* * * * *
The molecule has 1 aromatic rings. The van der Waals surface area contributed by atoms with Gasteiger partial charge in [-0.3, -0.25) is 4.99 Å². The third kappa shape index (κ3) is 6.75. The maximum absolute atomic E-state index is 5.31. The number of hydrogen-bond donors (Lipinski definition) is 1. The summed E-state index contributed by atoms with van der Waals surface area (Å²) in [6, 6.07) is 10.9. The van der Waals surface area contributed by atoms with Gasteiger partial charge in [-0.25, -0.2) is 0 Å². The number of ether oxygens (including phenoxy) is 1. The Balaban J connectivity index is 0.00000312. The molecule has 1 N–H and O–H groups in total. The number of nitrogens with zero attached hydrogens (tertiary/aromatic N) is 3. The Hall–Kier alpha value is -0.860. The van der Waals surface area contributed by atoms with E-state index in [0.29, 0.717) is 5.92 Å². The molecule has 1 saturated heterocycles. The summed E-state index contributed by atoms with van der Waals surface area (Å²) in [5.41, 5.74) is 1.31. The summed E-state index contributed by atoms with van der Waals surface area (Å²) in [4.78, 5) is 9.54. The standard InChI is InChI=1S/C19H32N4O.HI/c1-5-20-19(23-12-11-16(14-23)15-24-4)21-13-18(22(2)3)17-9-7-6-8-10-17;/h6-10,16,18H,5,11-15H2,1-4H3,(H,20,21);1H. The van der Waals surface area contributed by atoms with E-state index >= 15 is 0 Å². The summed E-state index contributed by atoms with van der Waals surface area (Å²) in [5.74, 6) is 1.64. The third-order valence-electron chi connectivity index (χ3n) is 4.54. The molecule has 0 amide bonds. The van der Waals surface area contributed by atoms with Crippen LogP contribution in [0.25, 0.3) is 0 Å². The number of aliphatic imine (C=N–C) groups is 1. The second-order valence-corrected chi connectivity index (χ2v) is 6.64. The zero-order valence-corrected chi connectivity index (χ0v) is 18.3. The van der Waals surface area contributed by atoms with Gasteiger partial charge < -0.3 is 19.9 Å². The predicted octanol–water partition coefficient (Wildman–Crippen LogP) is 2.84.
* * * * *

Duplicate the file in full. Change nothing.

The molecule has 1 aromatic rings. The van der Waals surface area contributed by atoms with Gasteiger partial charge in [-0.3, -0.25) is 4.99 Å². The third kappa shape index (κ3) is 6.75. The maximum absolute atomic E-state index is 5.31. The number of hydrogen-bond donors (Lipinski definition) is 1. The summed E-state index contributed by atoms with van der Waals surface area (Å²) in [6, 6.07) is 10.9. The van der Waals surface area contributed by atoms with Gasteiger partial charge in [-0.25, -0.2) is 0 Å². The number of ether oxygens (including phenoxy) is 1. The Balaban J connectivity index is 0.00000312. The molecule has 1 N–H and O–H groups in total. The number of nitrogens with zero attached hydrogens (tertiary/aromatic N) is 3. The Hall–Kier alpha value is -0.860. The van der Waals surface area contributed by atoms with E-state index in [0.29, 0.717) is 5.92 Å². The molecule has 1 saturated heterocycles. The summed E-state index contributed by atoms with van der Waals surface area (Å²) in [5.41, 5.74) is 1.31. The summed E-state index contributed by atoms with van der Waals surface area (Å²) in [4.78, 5) is 9.54. The standard InChI is InChI=1S/C19H32N4O.HI/c1-5-20-19(23-12-11-16(14-23)15-24-4)21-13-18(22(2)3)17-9-7-6-8-10-17;/h6-10,16,18H,5,11-15H2,1-4H3,(H,20,21);1H. The van der Waals surface area contributed by atoms with E-state index >= 15 is 0 Å². The summed E-state index contributed by atoms with van der Waals surface area (Å²) in [5.74, 6) is 1.64. The third-order valence-electron chi connectivity index (χ3n) is 4.54. The molecule has 0 amide bonds. The van der Waals surface area contributed by atoms with Crippen LogP contribution in [0.25, 0.3) is 0 Å². The number of aliphatic imine (C=N–C) groups is 1. The second-order valence-corrected chi connectivity index (χ2v) is 6.64. The zero-order valence-corrected chi connectivity index (χ0v) is 18.3. The van der Waals surface area contributed by atoms with Gasteiger partial charge < -0.3 is 19.9 Å². The predicted octanol–water partition coefficient (Wildman–Crippen LogP) is 2.84.